The risks associated with intranasal strangles vaccination have discouraged its use by some veterinarians. These risks include abscess formation at the site of concurrent injections, mild clinical disease, and immune-mediated complications such as purpura or thrombocytopenia. Even minimal vaccine contamination of the needle or skin at the site of IM injections after Pinnacle I.N. administration has led to marked abscess formation at the injection site. Veterinarians quickly learned to administer all IM injections first to all horses on the premises before even mixing up the intranasal vaccine; this eliminates the risk of contamination. Unfortunately, even with this precaution, a very small number of horses still developed an abscess at the site of an IM vaccination, and the attenuated Streptococcus equi var. equi was isolated [h
]. Presumably, in these animals, the vaccine strain was able to overcome natural pharyngeal barriers and create a transient bacteremia, which led to the colonization at inflamed muscle sites. After experiencing this adverse reaction, a veterinarian may choose to avoid administering any other vaccines on the same visit as the intranasal vaccine or may resort to using the IM products for protection against strangles.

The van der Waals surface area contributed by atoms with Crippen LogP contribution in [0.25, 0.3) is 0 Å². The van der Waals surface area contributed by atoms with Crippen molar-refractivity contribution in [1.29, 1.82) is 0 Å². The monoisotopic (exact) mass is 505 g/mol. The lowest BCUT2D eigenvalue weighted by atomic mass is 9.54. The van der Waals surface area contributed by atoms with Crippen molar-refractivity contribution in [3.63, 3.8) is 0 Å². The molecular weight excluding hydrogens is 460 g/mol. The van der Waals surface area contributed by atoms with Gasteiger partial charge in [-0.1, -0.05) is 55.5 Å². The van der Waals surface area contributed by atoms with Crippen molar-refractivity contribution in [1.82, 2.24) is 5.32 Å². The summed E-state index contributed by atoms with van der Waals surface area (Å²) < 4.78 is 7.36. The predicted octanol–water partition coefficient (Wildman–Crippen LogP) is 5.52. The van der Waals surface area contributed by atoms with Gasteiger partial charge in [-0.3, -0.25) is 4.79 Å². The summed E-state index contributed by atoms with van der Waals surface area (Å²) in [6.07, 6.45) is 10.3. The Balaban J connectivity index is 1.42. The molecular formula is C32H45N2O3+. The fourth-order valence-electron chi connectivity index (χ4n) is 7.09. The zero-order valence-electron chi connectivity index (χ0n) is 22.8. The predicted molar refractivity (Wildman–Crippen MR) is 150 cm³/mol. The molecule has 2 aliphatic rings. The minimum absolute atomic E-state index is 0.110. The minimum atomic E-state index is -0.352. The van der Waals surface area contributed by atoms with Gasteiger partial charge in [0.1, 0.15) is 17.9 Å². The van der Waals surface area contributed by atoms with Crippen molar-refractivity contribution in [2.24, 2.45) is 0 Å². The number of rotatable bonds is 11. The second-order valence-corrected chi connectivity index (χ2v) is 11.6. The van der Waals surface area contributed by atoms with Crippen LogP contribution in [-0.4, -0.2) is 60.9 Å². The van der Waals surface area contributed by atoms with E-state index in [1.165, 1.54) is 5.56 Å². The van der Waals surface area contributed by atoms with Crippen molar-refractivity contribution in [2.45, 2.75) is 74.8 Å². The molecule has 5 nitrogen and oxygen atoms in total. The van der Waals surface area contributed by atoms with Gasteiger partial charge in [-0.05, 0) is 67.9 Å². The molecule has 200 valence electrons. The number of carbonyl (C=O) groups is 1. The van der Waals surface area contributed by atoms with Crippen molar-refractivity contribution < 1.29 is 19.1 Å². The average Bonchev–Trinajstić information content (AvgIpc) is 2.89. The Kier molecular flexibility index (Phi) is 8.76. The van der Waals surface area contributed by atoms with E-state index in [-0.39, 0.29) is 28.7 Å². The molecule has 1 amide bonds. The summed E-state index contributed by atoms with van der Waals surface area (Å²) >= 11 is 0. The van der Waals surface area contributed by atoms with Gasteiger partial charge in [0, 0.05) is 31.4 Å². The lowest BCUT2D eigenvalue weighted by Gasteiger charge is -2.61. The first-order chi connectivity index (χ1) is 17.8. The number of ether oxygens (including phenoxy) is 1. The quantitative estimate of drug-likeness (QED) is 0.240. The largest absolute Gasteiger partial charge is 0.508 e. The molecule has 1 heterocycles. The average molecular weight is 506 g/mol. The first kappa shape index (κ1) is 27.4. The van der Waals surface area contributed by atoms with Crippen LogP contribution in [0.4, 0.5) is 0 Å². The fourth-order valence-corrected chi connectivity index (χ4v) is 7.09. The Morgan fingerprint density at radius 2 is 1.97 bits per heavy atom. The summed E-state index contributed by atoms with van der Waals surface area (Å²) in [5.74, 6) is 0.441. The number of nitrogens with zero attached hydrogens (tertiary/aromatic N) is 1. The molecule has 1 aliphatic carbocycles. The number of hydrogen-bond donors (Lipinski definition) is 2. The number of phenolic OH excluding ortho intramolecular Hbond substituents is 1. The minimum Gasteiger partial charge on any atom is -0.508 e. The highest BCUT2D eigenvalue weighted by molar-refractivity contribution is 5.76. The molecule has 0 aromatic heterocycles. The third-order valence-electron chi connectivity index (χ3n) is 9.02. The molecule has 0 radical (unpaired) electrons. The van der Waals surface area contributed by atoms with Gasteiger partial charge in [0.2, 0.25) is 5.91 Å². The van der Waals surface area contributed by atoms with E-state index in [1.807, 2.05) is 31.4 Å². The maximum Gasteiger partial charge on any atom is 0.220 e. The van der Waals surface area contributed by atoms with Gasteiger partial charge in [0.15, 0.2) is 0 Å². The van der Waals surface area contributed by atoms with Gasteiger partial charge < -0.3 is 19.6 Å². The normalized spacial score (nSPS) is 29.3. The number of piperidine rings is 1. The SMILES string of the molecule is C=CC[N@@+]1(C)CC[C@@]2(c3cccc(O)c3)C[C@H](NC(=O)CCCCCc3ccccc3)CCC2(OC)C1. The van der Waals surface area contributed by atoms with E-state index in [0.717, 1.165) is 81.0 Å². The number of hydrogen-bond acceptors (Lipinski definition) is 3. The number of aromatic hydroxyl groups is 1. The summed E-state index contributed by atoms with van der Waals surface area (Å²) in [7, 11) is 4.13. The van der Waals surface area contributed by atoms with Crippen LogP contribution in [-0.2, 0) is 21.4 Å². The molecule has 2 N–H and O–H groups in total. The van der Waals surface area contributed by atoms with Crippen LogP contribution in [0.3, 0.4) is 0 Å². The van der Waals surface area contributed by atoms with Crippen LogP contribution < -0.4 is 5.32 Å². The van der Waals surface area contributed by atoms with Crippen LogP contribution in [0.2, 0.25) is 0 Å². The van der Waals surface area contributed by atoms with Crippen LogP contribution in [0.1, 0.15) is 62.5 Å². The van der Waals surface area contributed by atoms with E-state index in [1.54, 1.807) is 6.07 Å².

Horses vaccinated with the intranasal strangles vaccine
may very occasionally develop mild signs of strangles including depression, lymphadenopathy, and fever. Rarely, mandibular lymph nodes may progress to rupturing. The vaccine strain can also purportedly be transmitted to other horses in the herd, causing similar signs, but this has not been verified by polymerase chain-reaction (PCR) testing of the isolate. This possibility can be of particular concern in boarding stables where multiple owners can independently choose the vaccines that they wish their horse to receive. If a veterinarian chooses to use the intranasal vaccine at the beginning of a strangles outbreak, clients should be advised of this risk. The veterinarian must also be cautious not to inadvertently spread the wild type S. equi during administration of the vaccine to multiple horses [14
]. Clinical experience suggests that early use of the intranasal vaccine in minimally exposed horses may be effective in reducing outbreak severity. However, the vaccine should be avoided in horses that have developed early signs of the disease, such as depression or fever. The recent ACVIM consensus statement takes a more conservative approach and recommends that the use of the intranasal vaccine during an outbreak should be avoided, except in horses with no known contact with infected or exposed animals. However, it also states that no published data show that use in the face of exposure is detrimental [14
--2005 AAEP Proceedings